Saturday, January 22, 2011

My Epiphany and My Grandfather

First, I had read a couple of blogs last Sunday morning before I went to work, had an epiphany, put it someone's comments and then couldn't remember what it was. Very Auntie Mandy of me! Anyway, here it is: It's hard to remember that as we lose, we need less fuel. Ah ha moment! Right this minute! Ack! that is why I have been fighting with the same 5 pounds for over 2 months! When I get down to my lowest, the same workouts are not doing the same for me! They are actually doing LESS! HAHA! Thank you! So, now that I found it, I am going to change my workouts a little. I'll get back to you on that.

Now, I'm going to tell you a story about a man that would be the worst food role model, ever. I mean really, ever. My grandfather was #8 of 9 kids. He saw my grandmother eating a chocolate bar, asked her for a bite, she said, yes and the rest is history. My grandfather was a big man. He really wasn't overweight. He was 6' 2" and weighed in the 240s. He had a big barrel chest, and I used to love to lay my head on it and listen to him sing. I remember him having a beautiful voice.

I mostly remember my grandfather being sick. He had quadruple bi-pass surgery when I was 8. He was, shortly after, diagnosed with leukemia. Then he was in a really bad accident driving a delivery truck, which they did exploratory surgery, found a mass of cancer, and it spread. He also, at some point during this time, was diagnosed with "sugar diabetes." He was raised in Kentucky, so you have to say "sugar" diabetes.

My grandfather also loved to eat. He would make all kinds of appreciative moans and other noises whenever he ate. When he was diagnosed with sugar diabetes, he had to change his diet. Well, my Italian grandmother was a nurse. She loves to help people (run their lives). She fed him only what he was allowed to eat. He didn't change because he decided that was what was best for him, he did it because she made him. Everytime we went to see them, my grandfather would see us eat a cookie and say, "You keep eaten' them cookies, you gonna get sugar diabetes! *whisper* Now give Poppa a bite." Then I'd hear my grandmother yell, "POPS! You stop eating those cookies! I can hear you enjoying them in here!" And she was always so curious as to why his blood sugar was so high!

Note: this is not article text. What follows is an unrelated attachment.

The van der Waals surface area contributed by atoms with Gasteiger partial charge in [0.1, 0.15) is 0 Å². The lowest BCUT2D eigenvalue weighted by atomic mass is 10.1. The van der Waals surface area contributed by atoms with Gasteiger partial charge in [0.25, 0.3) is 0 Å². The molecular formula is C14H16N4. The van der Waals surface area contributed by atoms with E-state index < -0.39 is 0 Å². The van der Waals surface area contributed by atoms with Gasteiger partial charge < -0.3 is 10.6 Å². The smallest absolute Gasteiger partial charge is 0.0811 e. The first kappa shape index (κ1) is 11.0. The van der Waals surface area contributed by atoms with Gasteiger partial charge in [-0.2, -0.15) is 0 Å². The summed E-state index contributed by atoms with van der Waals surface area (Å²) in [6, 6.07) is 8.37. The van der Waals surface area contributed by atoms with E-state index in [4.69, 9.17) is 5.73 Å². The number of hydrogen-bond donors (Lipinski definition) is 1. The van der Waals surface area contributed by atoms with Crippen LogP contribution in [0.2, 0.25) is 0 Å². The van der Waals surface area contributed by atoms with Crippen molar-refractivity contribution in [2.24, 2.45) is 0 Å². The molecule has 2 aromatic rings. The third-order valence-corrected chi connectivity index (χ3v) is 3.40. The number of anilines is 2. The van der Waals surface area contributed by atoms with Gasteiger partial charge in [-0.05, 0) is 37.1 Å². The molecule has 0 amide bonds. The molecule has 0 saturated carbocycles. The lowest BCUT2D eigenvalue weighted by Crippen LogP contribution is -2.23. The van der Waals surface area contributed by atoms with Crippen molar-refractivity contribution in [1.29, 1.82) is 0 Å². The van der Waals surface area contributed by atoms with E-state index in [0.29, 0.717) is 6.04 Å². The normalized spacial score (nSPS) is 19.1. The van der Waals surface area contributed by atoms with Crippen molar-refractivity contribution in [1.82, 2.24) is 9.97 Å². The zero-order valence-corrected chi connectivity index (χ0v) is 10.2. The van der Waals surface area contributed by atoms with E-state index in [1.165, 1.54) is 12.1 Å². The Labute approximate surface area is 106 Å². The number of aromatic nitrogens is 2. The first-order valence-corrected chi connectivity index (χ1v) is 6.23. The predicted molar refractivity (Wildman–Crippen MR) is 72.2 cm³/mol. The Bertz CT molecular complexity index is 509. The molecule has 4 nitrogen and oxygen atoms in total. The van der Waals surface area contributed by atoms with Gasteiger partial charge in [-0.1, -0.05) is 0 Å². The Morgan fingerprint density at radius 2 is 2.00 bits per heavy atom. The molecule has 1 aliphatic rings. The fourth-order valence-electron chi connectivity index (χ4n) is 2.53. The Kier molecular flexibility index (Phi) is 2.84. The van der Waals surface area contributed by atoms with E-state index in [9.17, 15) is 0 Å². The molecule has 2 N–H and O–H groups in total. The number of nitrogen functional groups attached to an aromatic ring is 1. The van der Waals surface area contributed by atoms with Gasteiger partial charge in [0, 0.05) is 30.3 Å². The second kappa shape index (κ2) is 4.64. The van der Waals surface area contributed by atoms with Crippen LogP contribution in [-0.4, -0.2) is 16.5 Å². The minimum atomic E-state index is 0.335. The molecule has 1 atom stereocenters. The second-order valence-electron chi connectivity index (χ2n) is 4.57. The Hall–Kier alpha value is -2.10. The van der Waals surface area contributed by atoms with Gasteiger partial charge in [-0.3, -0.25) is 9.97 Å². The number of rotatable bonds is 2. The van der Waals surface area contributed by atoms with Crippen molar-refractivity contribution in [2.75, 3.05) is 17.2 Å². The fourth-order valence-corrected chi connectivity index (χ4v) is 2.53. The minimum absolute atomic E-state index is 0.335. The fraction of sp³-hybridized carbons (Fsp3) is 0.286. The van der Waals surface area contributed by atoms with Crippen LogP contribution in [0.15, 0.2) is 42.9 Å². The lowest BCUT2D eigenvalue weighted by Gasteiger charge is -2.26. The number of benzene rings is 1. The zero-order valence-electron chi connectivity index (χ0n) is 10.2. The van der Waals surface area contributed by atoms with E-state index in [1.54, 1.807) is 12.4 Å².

Around this time, my grandfather also spent a lot of time in the garage "shining his shoes." My grandma was in the garage, doing laundry one day while he was at work and she noticed a spoon hanging in the garage. She didn't think much about it, so she grabbed it so it could be washed. When he got home from work, he went out to the garage to shine his shoes. He came right back into the house and said, "Mother! Where is my ice cream spoon?!" BUSTED! No matter what she did, she could never change him. She thought she was changing his diet, she thought she was helping him, but really, he hadn't changed at all.

My grandfather died in 1994 at the age of 68. It was the cancer that got him. At the time of his final diagnosis he had pancreatic, prostate, liver, leukemia, and lung cancer. He treated all of his grandkids like each and every one was his favorite. I miss him. But I will always remember him, and his spoon.


  1. What a great story! Reminds me of my grandpa, his "sugar" diabetes (and here I thought that was a Texas thing) and his Popsicle freezer hidden under a paint tarp in the garage. He did quite a bit of "bike fixin" for the neighborhood kids. ;)

  2. The back and forth of it all - charming story!